We need to rescue our memory now

Why students at QU and universities nationally should start prioritizing brain strength

By on January 22, 2019

Do you occasionally forget where you set your keys, your phone or your QCard? I am ashamed to admit it, but I can’t be the only one on this campus that does.

For years, I have dealt with small issues like these that seem irrelevant and minute.

We all have hundreds of items on our to-do lists as we go into this next semester. Don’t forget to order books, apply for summer internships, get into a regular sleep schedule (or attempt to), organize housing for next year, finalize FAFSA problems, balance relationships and friendships, stop stressing so much and concoct time between classes to eat.

On top of all that, we have to find answers to satisfy the question, “what are your plans after college?” When really, we have to answer: “What is your next ten to forty years looking like?”

So, as things fall through the cracks, we chalk it up to having a heavy plate.

Regardless, I discovered over winter break that we can no longer dismiss the memory slips. It’s at these ages that we can overturn the impending doom of memory loss, dementia and Alzheimer’s. This is the best time, in my opinion, to strengthen our prized possession.

Everything else in our body is replaceable (hypothetically). Modern medicine has allowed us to do blood transfusions, simulate walking with synthetic limbs, transplant just about any major organ and help regain once lost senses.

However, our brain is the one part of our body that is unique and irrecoverable.

That’s why I picked up Daniel G. Amen, MD’s 2017, “Memory Rescue.” Written about his foundation, the Amen Clinics, the book contains a methodical approach to not only reversing memory problems, but also preventing them.

“When we consider uncomfortable topics like death or dementia, human nature often leads us to joke about them,” Amen wrote. “Yet..memory loss is no laughing matter.”

The process of preventing has to start now. In an article at the Alzheimer’s Drug Discovery Foundation, Nick McKeehan says that the disease is “characterized by the accumulation of toxic, misfolded beta-amyloid proteins” in the brain. He also mentioned that, in a new Neurology study, “beta-amyloid may begin accumulating decades earlier than believed.

The process of dementia can be “starting as early as our 20s,” McKeehan said.

However, I don’t believe that this should be a scary thought for any of us. It should instead inspire college students around the world to start taking precautions to prevent alzheimer’s and dementia.

“Loving your brain means treating it with care and respect,” Amen wrote.

The first steps are not difficult either, like many of us may think. Amen describes the five significant parts of our brain that are responsible for the cognitive, emotional and social functions of our daily lives: the prefrontal cortex, temporal lobe, parietal lobe, basal ganglia and cerebellum.

However, I believe that it is most vital for college students to prioritize two of these brain sections.

For starters, the prefrontal cortex is one of the most significant aspects of our cognitive functions. It’s “divided into three sections: the motor cortex, which controls the body’s motor movements; the premotor area, which is involved in planning those movements;” Amen wrote. “And the prefrontal cortex, which directs [the] executive functions.” Essentially, it is the CEO of the brain and therefore the most essential part of the body to reinforce.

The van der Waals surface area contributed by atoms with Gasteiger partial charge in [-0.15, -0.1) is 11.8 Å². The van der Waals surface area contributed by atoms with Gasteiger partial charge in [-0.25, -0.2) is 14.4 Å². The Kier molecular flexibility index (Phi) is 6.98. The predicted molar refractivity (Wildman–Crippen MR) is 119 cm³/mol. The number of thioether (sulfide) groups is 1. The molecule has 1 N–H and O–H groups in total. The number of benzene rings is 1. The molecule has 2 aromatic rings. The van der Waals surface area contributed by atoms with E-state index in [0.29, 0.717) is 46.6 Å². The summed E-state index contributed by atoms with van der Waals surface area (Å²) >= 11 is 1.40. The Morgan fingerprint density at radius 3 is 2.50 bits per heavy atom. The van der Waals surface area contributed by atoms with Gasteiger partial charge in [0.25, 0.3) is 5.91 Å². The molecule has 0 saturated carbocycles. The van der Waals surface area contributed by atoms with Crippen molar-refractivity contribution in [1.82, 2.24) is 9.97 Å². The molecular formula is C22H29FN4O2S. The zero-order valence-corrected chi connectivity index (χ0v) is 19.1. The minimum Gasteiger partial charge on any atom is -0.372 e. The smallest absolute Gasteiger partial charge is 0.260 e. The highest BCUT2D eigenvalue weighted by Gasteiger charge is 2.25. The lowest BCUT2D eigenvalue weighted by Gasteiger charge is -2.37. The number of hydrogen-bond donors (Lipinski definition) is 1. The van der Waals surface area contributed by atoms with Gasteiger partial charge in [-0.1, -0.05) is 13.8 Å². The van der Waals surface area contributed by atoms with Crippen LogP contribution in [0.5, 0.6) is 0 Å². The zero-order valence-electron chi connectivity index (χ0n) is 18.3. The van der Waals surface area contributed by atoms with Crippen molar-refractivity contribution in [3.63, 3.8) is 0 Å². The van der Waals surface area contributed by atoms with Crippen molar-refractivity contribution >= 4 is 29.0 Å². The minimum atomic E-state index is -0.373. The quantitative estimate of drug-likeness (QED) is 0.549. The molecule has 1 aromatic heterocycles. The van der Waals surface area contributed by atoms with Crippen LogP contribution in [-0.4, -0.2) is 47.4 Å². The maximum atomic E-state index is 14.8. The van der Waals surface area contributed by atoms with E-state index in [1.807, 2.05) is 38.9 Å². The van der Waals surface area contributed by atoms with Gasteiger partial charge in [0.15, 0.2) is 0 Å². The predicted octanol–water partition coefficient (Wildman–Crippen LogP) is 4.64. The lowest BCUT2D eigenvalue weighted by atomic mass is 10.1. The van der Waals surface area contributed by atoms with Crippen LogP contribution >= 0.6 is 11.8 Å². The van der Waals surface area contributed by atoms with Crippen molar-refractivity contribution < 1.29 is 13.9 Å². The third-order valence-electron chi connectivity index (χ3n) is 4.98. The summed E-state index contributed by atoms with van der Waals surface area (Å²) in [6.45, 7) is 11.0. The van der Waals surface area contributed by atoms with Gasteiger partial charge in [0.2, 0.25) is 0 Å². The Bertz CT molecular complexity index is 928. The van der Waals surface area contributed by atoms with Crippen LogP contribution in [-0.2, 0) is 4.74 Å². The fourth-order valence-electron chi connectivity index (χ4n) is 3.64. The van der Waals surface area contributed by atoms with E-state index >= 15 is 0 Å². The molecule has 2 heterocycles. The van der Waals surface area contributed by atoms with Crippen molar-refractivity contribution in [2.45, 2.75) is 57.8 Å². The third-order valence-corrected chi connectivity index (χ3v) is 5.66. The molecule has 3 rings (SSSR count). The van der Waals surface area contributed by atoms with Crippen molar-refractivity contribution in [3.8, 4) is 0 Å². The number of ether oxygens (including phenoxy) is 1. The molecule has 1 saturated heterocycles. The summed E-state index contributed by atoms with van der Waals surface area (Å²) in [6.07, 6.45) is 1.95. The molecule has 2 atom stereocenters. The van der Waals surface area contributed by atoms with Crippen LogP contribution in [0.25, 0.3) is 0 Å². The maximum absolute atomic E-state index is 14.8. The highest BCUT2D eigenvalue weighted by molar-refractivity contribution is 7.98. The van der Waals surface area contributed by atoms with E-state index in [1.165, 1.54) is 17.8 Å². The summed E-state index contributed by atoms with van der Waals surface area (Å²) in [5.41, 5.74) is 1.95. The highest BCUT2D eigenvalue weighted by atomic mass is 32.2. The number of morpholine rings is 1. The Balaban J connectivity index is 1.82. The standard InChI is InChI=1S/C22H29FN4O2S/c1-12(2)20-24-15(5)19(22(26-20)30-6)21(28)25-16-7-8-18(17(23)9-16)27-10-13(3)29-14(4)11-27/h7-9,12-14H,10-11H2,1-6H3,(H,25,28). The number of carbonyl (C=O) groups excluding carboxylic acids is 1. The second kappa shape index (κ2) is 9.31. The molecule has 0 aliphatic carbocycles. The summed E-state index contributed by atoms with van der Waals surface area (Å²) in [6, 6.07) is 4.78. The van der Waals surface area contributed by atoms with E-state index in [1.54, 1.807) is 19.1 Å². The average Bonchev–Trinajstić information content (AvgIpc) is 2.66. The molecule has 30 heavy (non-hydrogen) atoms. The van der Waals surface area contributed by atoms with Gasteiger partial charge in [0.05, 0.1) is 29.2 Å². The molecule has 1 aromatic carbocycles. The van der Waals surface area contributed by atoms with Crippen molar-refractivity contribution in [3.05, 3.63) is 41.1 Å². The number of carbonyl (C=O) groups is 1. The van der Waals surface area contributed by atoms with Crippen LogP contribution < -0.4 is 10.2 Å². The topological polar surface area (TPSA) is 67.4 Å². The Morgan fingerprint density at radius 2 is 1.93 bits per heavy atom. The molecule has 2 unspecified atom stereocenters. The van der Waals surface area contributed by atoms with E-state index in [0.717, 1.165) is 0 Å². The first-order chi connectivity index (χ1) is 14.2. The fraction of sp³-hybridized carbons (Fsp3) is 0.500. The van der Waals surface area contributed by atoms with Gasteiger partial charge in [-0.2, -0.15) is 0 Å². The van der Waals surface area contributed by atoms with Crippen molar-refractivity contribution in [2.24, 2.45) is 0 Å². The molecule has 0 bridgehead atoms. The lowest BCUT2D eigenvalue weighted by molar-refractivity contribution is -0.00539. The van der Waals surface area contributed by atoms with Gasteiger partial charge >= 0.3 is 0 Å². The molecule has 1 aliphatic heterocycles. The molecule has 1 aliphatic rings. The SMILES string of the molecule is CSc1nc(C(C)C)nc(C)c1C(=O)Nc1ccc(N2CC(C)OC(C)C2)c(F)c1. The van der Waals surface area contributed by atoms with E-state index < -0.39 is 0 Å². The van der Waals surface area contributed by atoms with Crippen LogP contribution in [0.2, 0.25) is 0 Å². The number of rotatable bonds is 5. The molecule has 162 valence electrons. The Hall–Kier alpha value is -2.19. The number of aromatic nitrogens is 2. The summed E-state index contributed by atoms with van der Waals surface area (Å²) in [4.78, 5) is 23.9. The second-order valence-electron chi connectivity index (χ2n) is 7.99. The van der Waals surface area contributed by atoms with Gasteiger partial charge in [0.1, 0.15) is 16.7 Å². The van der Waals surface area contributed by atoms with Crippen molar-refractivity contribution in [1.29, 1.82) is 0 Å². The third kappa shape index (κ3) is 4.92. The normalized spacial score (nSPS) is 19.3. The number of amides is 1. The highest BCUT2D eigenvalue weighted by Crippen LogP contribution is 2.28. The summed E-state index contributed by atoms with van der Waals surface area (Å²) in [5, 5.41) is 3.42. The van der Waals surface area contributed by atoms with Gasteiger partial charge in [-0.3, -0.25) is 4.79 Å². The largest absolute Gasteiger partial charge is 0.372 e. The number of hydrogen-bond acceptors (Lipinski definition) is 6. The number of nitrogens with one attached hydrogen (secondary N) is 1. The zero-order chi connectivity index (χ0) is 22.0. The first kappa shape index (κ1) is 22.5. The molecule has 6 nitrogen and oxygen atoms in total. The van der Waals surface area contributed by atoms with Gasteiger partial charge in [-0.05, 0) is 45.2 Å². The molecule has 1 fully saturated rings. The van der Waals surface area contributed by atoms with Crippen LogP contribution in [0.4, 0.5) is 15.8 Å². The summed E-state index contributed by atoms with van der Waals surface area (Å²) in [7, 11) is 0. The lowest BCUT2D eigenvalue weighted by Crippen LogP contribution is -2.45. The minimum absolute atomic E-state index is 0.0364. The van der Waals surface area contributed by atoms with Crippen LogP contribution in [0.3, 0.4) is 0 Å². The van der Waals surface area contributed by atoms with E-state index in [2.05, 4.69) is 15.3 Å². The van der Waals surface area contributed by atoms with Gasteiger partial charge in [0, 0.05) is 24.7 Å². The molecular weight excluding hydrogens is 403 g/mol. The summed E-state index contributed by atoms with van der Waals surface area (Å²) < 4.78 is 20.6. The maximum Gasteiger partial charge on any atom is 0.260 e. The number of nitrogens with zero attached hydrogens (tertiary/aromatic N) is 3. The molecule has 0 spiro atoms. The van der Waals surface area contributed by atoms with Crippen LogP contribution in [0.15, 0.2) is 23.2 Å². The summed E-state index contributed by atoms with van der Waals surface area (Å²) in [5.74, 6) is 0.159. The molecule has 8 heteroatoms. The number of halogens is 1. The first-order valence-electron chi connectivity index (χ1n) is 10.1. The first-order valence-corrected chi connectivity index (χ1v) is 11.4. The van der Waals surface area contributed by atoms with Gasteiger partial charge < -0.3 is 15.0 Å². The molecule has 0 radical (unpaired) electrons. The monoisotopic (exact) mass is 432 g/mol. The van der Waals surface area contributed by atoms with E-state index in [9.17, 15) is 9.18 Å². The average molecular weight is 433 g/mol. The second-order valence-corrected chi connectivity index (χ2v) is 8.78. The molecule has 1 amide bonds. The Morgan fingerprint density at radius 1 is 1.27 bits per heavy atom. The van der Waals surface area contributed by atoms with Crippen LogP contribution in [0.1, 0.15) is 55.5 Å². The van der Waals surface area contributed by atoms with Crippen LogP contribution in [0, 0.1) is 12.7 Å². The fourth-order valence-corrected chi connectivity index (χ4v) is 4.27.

“Your frontal lobe represents nearly a third of your entire brain,” according to Sandra Bond Chapman Ph.D. at Psychology Today, “and is the last region of the brain to develop and the first to decline with age.”

In order to strengthen the prefrontal cortex, one can try different language games, crossword puzzles, strategy games or Tetris.

Contrarily, the temporal lobes are subject to stabilizing our emotional state. They are responsible for “encoding our memories into long-term storage, as well as mood stability, receptive language (reading and hearing), the reading of social cues,” Amen wrote.

Also located in the temporal lobes are the hippocampus and the amygdala, which process and protect our favorite–and least favorite–memories. Regardless of how busy our lives are, we can no longer take advantage of our most valuable possession. Our memories and brain functions are what should be prioritized.

At the end of the day, the unrivaled strategy to protecting the different parts of our brains is doing and learning that which you are unfamiliar with.

For example, Amen cites a mentalist named Jim Karol. When Karol was about 50 years old, he was diagnosed with cardiomyopathy and an enlarged heart. Instead of letting the prognosis stunt his life, it inspired him to grow past it.

“This man with such humble beginnings began memorizing the states and their capitals, more than 80,000 zip codes, every word in the Scrabble dictionary, and thousands of digits of pi,” Amen said. “[Karol] knows the day of the week for every date from AD 1 on.”

“An estimated 36 million people worldwide suffer from dementia,” James Fuller at Independent said.

A diagnosis like this seems to be miles down the road to me. However, I have come to realize that it is crucial that we all take the steps to prevent the prognosis now.

For more information, check out “Memory Rescue” by Amen as well as his foundation’s website at amenclinics.com.

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About Garret Reich